Lighting up Salmonella

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WASHINGTON — A new sensor employing biosensors and nanotechnology detects Salmonella cells and could one day help poultry processors, government inspectors and even epidemiologists find and identify pockets of the disease-causing pathogen in plants, poultry barns and other locations. Moreover, the research may lay the groundwork for similar biosensors that could detect and identify E. coli, Campylobacter, Staphylococcus and food toxins such as Ricin, Abrin and Clostridium Botulinum.

Developed after three years of research by an international team, with members from U.S.D.A.’s Agricultural Research Service, the University of Georgia and the Food Research Institute in Korea, the biosensor attaches fluorescent organic dye particles to the cells, literally lighting them up for detection.

According to Bosoon Park at U.S.D.A.’s ARS research laboratory in Athens, Ga., the problem with Salmonella has always been detection speed and sensitivity. "The nanotechnology based biosensor has shown great potentials for foodborne pathogenic bacteria detection with high accuracy," he wrote to in an e-mail description of his research. "Early detection of foodborne pathogenic bacteria is critical to prevent public health. Current detection techniques such as ISO method 6579, fluorescent-antibody (FA), enzyme-linked immunosorbent assay (ELISA), polymerase chain reaction (PCR) are time-consuming, cumbersome, and limited sensitivity. The nanotechnology based biosensor has shown great potentials for protein, virus, and bacteria detection with high sensitivity and high resolution. The bio-functional nanorod is able to detect foodborne pathogens with high accuracy at very low concentration level."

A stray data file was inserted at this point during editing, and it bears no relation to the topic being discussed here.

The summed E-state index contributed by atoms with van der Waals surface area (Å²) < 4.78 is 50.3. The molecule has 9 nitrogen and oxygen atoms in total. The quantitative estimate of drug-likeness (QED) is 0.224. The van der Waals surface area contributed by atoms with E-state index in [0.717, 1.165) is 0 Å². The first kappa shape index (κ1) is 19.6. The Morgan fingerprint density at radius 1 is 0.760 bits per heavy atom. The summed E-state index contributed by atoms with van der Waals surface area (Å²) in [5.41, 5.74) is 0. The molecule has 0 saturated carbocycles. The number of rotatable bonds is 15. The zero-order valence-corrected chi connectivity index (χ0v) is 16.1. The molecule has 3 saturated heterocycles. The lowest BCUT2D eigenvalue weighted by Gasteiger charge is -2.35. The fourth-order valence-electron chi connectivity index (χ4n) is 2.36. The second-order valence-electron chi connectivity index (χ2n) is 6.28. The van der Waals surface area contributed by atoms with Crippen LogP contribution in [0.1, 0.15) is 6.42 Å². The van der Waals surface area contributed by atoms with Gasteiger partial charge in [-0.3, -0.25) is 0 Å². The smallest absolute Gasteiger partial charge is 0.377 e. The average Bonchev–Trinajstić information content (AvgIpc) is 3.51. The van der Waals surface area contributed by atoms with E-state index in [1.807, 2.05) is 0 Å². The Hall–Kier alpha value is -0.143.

Biosensors are found throughout nature. Insects use them to detect tiny amounts of sex pheromones in the environment and locate mates. Anadromous fish such as salmon and steelhead trout use biosensors to detect traces of their home streams and rivers in the ocean, at levels as little as one part per trillion, so they can return to their birth waters to spawn.

The team’s research was published earlier this year in the peer-review journal Nanotechnology, and Dr. Park recently was awarded the first-place Innovation Nano Research Award at the Sixth International Nanotech Symposium and Exhibition, in Ilsan, Korea.

"Now we are trying to develop an even higher sensitivity," Dr. Park told "The challenge that we have is non-specific binding." He said that in the laboratory the research team used "pure" cells of Salmonella; the next step will be to use the biosensors to detect Salmonella cells taken from poultry operations. In companion research, Dr. Park said he is also working with spectral imaging to detect the pathogen cells that the nano-biosensors marked with dye particles.

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